The unexamined life is not worth living

The Trial of Socrates

The Death of Socrates (1787), by Jacques-Louis David

‘That man Socrates is a pestilential fellow who corrupts the young’

‘I do not think I know what I do not know’

‘I live in great poverty because of my service to the god’

‘to fear death, gentleman, is no other than to think oneself wise when one is not, to think one knows what one does not know’

‘I shall not cease to practice philosophy, to exhort you and in my usual way to point out to anyone of you whom I happen to meet: good Sir, you are an Athenian, a citizen of the greatest city with the greatest reputation for both wisdom and power; are you not ashamed of your eagerness to possess as much wealth, reputation and honors as possible, whilst you do not care for nor give thought to wisdom or truth, or the best possible state of your soul’ (29d-e)

‘wealth does not bring about excellence’

‘the unexamined life is not worth living’

On Friday 7th December 2018, Dr Mark Taylor and 15 pupils from East London Science School came to visit Winchester for 2 seminars on the trial of Socrates in Plato’s Apology. This was a text that the pupils had been reading over the term with Mark on his Great Books programme. The seminars were led by our students who went through key sections of the text to open up discussion about some of its most intriguing, challenging and abiding ideas:

  • What is an examined life? Is the unexamined life really not worth living?
  • What did Socrates mean when he said ‘I know nothing’?
  • What is meant by justice?
  • Is Socrates a good teacher?
  • How is knowing nothing nearer to the truth?
  • What does it mean for Socrates to not fear death?
  • Do we care more for wealth and reputation that the state of our souls?
  • Is questioning dangerous? Why did the men of Athens feel so threatened?

The pupils were incredibly thoughtful in their responses. Because of its familiarity they were willing to engage confidently and carefully with the difficulties of the text and the sorts of thinking such discussion warrants.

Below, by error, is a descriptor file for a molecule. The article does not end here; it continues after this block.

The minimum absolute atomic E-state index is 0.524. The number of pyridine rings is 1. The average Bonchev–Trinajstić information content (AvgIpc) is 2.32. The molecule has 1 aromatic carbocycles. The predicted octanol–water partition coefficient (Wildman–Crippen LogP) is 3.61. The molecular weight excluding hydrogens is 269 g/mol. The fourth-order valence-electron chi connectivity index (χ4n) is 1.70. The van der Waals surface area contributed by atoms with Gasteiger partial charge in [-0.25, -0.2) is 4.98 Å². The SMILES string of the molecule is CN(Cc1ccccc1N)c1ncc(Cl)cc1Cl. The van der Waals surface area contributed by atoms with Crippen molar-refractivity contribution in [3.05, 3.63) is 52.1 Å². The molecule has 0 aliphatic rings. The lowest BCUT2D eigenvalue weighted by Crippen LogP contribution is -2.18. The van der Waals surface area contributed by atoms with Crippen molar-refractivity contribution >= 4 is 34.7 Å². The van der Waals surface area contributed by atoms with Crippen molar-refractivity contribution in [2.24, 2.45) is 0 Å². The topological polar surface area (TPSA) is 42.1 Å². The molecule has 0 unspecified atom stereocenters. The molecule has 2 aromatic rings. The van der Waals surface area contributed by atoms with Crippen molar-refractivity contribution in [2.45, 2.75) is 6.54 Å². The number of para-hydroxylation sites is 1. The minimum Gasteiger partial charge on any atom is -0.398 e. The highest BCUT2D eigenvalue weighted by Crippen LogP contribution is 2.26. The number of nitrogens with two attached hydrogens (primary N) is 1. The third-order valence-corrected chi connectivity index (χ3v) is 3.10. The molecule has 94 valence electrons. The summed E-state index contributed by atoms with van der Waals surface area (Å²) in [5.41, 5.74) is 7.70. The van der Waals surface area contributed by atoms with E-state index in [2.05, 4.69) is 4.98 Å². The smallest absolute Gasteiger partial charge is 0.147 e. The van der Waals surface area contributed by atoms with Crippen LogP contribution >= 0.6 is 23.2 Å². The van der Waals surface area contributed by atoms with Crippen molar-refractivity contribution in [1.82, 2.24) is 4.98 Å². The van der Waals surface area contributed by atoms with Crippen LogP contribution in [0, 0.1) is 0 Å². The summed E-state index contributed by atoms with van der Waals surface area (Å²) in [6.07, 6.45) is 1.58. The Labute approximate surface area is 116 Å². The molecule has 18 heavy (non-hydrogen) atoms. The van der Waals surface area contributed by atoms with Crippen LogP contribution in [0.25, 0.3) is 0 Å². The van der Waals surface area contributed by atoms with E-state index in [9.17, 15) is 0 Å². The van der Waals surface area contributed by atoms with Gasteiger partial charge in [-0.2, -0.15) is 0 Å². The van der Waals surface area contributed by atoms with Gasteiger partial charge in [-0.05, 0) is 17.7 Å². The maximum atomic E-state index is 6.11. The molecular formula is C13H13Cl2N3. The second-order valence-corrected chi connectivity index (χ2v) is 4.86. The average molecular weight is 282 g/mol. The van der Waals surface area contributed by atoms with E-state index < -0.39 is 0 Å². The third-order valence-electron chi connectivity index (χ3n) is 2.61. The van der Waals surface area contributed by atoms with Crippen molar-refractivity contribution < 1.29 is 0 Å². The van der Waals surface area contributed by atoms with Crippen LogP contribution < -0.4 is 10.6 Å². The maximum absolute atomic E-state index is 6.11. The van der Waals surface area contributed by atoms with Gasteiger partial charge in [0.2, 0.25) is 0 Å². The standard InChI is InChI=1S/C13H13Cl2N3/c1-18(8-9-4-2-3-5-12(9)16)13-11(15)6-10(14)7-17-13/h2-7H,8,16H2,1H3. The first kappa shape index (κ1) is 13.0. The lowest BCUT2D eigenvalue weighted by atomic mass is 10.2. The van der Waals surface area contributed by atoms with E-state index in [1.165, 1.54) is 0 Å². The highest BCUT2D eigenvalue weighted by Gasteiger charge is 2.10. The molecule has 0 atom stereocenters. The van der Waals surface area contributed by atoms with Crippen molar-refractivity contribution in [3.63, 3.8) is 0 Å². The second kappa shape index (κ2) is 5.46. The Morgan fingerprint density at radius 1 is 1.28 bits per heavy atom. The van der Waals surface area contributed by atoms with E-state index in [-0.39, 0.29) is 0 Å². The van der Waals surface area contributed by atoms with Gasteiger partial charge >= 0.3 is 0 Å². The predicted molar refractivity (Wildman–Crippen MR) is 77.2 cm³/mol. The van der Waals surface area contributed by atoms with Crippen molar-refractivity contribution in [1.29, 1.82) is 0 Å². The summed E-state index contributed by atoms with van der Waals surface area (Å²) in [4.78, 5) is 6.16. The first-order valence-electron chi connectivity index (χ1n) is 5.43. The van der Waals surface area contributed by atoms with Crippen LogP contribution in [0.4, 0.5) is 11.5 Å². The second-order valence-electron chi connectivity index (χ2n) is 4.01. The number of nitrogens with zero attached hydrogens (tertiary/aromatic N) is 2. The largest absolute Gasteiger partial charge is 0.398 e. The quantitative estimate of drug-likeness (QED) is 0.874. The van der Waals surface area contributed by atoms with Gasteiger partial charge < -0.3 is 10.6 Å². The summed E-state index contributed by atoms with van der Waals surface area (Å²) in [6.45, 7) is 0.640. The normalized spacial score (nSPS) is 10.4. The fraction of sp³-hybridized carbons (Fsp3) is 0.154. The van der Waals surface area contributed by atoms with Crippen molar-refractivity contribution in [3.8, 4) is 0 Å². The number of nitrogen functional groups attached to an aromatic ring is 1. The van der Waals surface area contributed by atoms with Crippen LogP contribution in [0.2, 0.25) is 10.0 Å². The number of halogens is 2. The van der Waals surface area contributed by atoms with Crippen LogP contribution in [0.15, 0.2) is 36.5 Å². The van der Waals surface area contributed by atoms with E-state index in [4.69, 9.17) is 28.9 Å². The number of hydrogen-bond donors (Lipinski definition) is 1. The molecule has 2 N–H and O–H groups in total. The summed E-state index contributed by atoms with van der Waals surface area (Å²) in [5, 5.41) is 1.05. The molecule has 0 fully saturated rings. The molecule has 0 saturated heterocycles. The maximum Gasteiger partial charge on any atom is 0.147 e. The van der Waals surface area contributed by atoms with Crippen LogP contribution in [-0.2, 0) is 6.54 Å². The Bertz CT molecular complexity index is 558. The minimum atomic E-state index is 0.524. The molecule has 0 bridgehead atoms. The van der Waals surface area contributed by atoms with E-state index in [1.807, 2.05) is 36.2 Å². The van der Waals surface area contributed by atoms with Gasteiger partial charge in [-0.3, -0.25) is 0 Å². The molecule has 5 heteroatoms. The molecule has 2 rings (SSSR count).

This was followed by an exercise which saw a variety of statements about or made by Socrates and his accusers put into a pile on the floor. One by one pupils and students read out a statement whilst the rest of us stood behind it, against it or somewhere in the middle. This was an energetic and fast moving exercise which created the hustle and bustle of a group of people making judgements, on their own or with others, about this man and his ideas. We were asked to be aware of ourselves, the gestures accompanying our choices, the language of our reasoning and the relation of collective and individual judgements to, and over, another human being.

Dante’s Inferno in The Divine Comedy

In the afternoon it was the pupils turn to present a short piece that they have written on either Socrates or Dante’s inferno, which they were also reading at school, followed by questions.

  • Why are Plato and Socrates in Limbo? What is limbo?
  • What is the inferno for Dante?
  • How does the poem differ from Socrates and his examined life? What is the idea and nature of justice in the Divine Comedy?

‘The truth is, I was on the outer edge
Of the valley of the sorrowful abyss
Which echoes with infinite lamentations

They have committed no sin, and if they have merits,
That is not enough, because they are not baptised,
Which all must be, to enter the faith which is yours.

And, when I raised my eyes a little higher,
I saw the master of knowledge, Aristotle,
Sitting there with a company of philosophers.

All looked to him, and they all did him honour:
I saw there Socrates, as well as Plato,
The two who stood out and were nearest to him’ (Canto IV)

‘The inferno is actual and contemporary, something we can see by looking into one’s self, or into the pages of tomorrow’s newspapers’

The Divine Comedy is ‘the drama of the souls choice’


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